A two-hour module on social skills for networking can help microentrepreneurs to improve interpersonal interactions and business performance as a result. By contrast, a one-day session focusing on social skills and customer care doesn’t seem to lead to any positive effects.
What’s the rationale behind this?
Starting and running a business necessarily involves lots of interpersonal interactions, including serving clients, negotiating with providers, managing employees and connecting with peer business owners, among others.
Social skills have been found to be valuable in jobs that involve teamwork and high levels of interpersonal interaction. Therefore, they’re also likely to be useful for business owners and managers, given that building effective connections is part of the recipe for successful entrepreneurship.
Interpersonal or social skills refer to communication and relationship-building competencies that are needed to have effective interpersonal interactions. Communication competencies include active listening, oral, written, assertive and non-verbal communication. Relationship-building competences include cooperation, coordination, trust, intercultural sensitivity, service orientation, self-presentation, social influence, negotiation and conflict resolution.
Under the assumption that social skills are only partly innate and can also be learned, interpersonal skills training has been gaining interest as a way to boost business performance through improving how business managers interact with their stakeholders.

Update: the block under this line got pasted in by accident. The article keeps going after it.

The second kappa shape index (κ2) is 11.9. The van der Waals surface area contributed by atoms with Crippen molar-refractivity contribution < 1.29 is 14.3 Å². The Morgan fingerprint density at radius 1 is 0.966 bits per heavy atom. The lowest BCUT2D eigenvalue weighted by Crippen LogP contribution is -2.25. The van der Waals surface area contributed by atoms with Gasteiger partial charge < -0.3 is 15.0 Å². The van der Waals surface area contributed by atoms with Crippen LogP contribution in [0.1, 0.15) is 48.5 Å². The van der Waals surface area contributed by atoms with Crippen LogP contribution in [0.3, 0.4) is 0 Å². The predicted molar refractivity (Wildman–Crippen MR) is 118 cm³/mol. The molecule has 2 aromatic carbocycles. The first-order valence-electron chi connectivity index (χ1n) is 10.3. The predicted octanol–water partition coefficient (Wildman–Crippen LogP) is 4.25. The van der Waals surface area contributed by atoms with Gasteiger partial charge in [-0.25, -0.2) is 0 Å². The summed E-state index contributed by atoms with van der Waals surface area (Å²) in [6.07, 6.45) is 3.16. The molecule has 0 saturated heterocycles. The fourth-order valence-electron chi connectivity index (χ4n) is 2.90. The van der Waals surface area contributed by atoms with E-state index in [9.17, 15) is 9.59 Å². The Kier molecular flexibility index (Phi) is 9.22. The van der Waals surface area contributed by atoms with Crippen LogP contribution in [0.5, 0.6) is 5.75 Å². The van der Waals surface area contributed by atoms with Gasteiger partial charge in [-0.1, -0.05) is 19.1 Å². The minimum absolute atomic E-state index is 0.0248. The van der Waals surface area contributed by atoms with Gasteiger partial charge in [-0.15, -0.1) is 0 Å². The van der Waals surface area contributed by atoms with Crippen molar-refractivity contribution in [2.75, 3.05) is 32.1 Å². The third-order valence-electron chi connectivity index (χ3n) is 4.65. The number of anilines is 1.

Outcomes of interest
Interpersonal interactions, business performance
Does it work? Here’s what we know so far…
- Adding a two-hour module about social skills to a marketing training programme can help microentrepreneurs to grow their peer network and make it more complementary and diverse while helping them to engage in more collaborative and informative peer interactions.
- The improvements in entrepreneurs’ social interactions that result from a two-hour module on social skills for networking can lead to important improvements in business profits.
- Complementing a one-day management training programme with an additional one-day session on interpersonal skills for customer satisfaction and loyalty doesn’t seem to have significant effects on business practices, customer loyalty or business sales.
Ideas worth trying
- If you’re running a training programme for business managers, consider including a module on social skills for networking.
What to avoid
- Avoid limiting social skills training to customer care interactions.